ManieManie: Meikyuu Monogatari or Neo Tokyo its Western release title has no relation to Katsuhiro Otomos Akira. It is a film collection of three shorts of little relation the last short being directed by Otomo was the source of the alternate name an attempt to capitalise on Akiras success. Naming aside the shorts Labyrinth Labyrinthos directed by Rintaro Running Man directed by Yoshiaki Kawajiri and Construction Cancellation Order directed by Otomo are each wildly different. They are tales of intrigue each presented in a completely different world with a different vivid art style. The thread that holds them together is that each story is loosely adapted from Japanese Science fiction writer and poet Taku Mayumura. Each story depicts a setting and characters that exist outside of the audiences and provides the viewer a window into their respective worlds as a stranger permitted to observe and interpret what they wish from what they see. These stories do not anchor the reader to a relatable protagonist or strongly suggest what one should feel and make of an event. Considering their narrative disconnectedness Ill break down each segment individually. Labyrinth Labyrinthos: Labyrinth Labyrinthos is an arthouse short with no defined storyline or direction instead portraying the bizarre ethereal journey of a girl and her uniquely named cat Cicerone in their game of hide and seek which happens to occur in a... you guessed it labyrinth. Despite lacking a story there are numerous interpretations to made from the surreal and creative imagery the short presents. This alone results in a high rewatch value as with each time the short takes you on a different chain of thoughts and interpretations. Similarly their is no real characters present only a girl and her cat. We follow their journey but their is no character development nor should there been anything of the sort in this type of story that focuses on style and aesthetics. But again it can be fun to speculate as to what drives the girl how many layers of metaphor the setting is under and what on Earth does it all mean? And that is ultimately up to you to decide which can make or break your experience. The art and direction naturally is this shorts strongpoint. The animation is smooth dynamic and lively the character and weird creature designs are all hypnotic whilst the backgrounds are fantastical and often eerie. The emphasis on red is incredibly engaging and makes the short a marvel to look at and the sound design is suitably atmospheric and dreamy. Labyrinth Labyrinthos is vibrant enchanting and just really weird in a great way. It serves as a framing device for the other shorts in the collection establishing a brilliantly bizarre tone. Running Man: Kawajiri creates an ethereal and bizarre short too yet its plot and starkly different artstyle crafts its own identity. The short follows Zach Hugh the immortal veteran racer who participates in the infamous Death Circus a not so shockingly deadly race. We explore his fragile and volatile mental state as his years of racing has sent him to the brink of insanity. Secrets surrounding his victory are revealed and an explosive climax to his career unfolds. Structurewise Kawajiri tended to intersperse flashbacks from fairly recent events into the short which were ultimately a little messy. The content itself was upon rewatching was important but the delivery was a little too obscure. Despite having the most straightforward storyline of the three shorts I found Running Man to be the most incoherent requiring a rewatch. Despite this Hughs desperate manic and endless desire for first place was highly engaging and left room to think about his motivations by the end. A reporter character is inserted into the story to provide sparse exposition and act as a stand in for the viewer the events of the race unfolding before him. He has no personality of development and is merely a tool to advance the story. His expository was a little distracting detracting from the deeply grounded story Running Man establishes but his perspective as an outsider looking upon the mangled mess of a man that is Zach Hugh aids Hughs sense of mysteriousness and insanity. We see Hugh at breaking point the weight of the countless deaths he directly and indirectly caused crushing him his everpresent drive for first place overriding all logic and reason his spiritual journey and conflict tells an interesting story of ego lust and reliance one which is incredibly rewatchable. The production of Running Man is arguably the best of the three. Dripping in 90s style even the way the light raced across a set of iron bars brought myself immense satisfaction. There is not much not to love in regards to animation art and sound. The racing is kinetic the numerous explosions were a joy to look at and the roaring or the engines were satisfying. As for music their was none only an amalgamation of numerous HUD beeps engine roars and glass shattering which really grounded the race and enhanced the tension. Running Man is a spectacle on both in production and is the sad conclusion to the unbreakable Zach Hughs career one that should be viewed. Construction Cancellation Order: At last Construction Cancellation Order the short directed by Katsuhiro Otomo from which the series Neo Tokyo originated. With no relation to Akira the short is the goofiest of the three marveling in its worlds hopelessness and foolishness. We follow our ignorant protagonist a salaryman Tsutomu Sugioka who perfectly embodies the shorts theme our overdependence on technology. Deep in the South American jungle a megacorporation mindlessly inserts itself into the ecosystem with an army of automated robots the short explores the potential consequences and sequential horror that such robot dependence may bring about. The plot is linear loopy and mostly just fun to watch nothing much more to want. Considering the simple storyline the fairly obvious message and lack of other ideas present could be a negative but not much else. As for characters Sugioka the dumbfounded and desperate replaceable employee is probably the biggest detractor of this short. As the embodiment of human reliance and a lack of autonomy he is understandingly annoying but that doesnt make it any less frustrating to watch.. his exaggerated overbite doesnt help either. Contrarily the leader and manager of the robot workers Robot 4441 was incredibly memorable and charming. His innocent jittering and mannerisms conflicted with his sadistic corrupted motives making for an incredibly entertaining enemy. Both characters the only characters function very well as respective embodiments for humanity and robots Sugioka a little lame but Robot 4441 charm ensures most annoyances recede into the background. The production as with all of the shorts is fantastic. The animation is smooth bombastic the artstyle is peak 80s and 90s wonderfulness and the character designs mostly the robots are quirkily memorable. The sound is a unique cacophony of construction noises clangs dings and thuds the tempo gradually speeding up increasing the tense and distressing atmosphere. Otomo crafted a fun dynamic short with a strong core message that will surely become more and more important as time goes on. Whilst not as technically impressive as Running Man or whimsical as Labyrinth Labyrinthos its certainly the most comedic fun and perhaps enjoyable. ManieManie Meikyuu Labyrinth was enthralling. Not perfect and certainly a hit or miss for some but its charm shone particularly strongly for me.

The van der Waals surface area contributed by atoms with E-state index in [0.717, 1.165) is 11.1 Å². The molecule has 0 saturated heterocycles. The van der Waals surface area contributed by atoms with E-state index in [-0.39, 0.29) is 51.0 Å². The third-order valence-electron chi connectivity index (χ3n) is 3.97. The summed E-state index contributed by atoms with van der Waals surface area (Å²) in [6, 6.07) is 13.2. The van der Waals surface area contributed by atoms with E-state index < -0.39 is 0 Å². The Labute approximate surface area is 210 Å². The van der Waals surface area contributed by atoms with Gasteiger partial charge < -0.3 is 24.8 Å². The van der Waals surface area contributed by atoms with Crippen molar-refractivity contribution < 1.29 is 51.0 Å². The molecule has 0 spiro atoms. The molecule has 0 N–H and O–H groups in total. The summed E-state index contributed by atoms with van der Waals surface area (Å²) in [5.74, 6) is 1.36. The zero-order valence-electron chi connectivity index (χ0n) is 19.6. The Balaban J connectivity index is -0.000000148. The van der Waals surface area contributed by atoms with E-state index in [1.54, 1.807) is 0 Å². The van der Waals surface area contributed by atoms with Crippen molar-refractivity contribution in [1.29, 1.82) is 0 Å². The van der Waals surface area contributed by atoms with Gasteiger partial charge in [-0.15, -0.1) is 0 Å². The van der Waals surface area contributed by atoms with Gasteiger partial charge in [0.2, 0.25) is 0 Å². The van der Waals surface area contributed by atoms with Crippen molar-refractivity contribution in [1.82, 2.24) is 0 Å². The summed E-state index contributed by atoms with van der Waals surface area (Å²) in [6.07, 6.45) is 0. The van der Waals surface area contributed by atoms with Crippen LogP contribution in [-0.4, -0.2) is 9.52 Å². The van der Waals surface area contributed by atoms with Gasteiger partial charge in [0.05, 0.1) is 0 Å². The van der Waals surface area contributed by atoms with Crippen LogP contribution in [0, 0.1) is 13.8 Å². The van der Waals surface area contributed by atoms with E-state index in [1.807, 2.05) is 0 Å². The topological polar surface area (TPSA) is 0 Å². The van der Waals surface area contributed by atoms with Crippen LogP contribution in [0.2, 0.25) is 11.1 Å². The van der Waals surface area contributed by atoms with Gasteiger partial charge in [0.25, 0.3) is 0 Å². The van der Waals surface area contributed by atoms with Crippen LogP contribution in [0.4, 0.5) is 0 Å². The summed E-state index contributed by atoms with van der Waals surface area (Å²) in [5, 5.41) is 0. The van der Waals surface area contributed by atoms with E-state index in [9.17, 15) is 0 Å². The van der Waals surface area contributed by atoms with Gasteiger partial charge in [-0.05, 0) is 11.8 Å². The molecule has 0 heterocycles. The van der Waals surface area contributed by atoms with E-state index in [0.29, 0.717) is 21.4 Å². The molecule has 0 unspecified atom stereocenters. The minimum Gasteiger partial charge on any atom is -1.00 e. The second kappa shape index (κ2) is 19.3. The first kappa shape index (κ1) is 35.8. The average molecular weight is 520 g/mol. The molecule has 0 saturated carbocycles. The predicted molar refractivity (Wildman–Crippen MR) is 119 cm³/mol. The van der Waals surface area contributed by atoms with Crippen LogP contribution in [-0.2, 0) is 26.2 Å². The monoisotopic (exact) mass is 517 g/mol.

90 /100
17 out of 17 users liked this review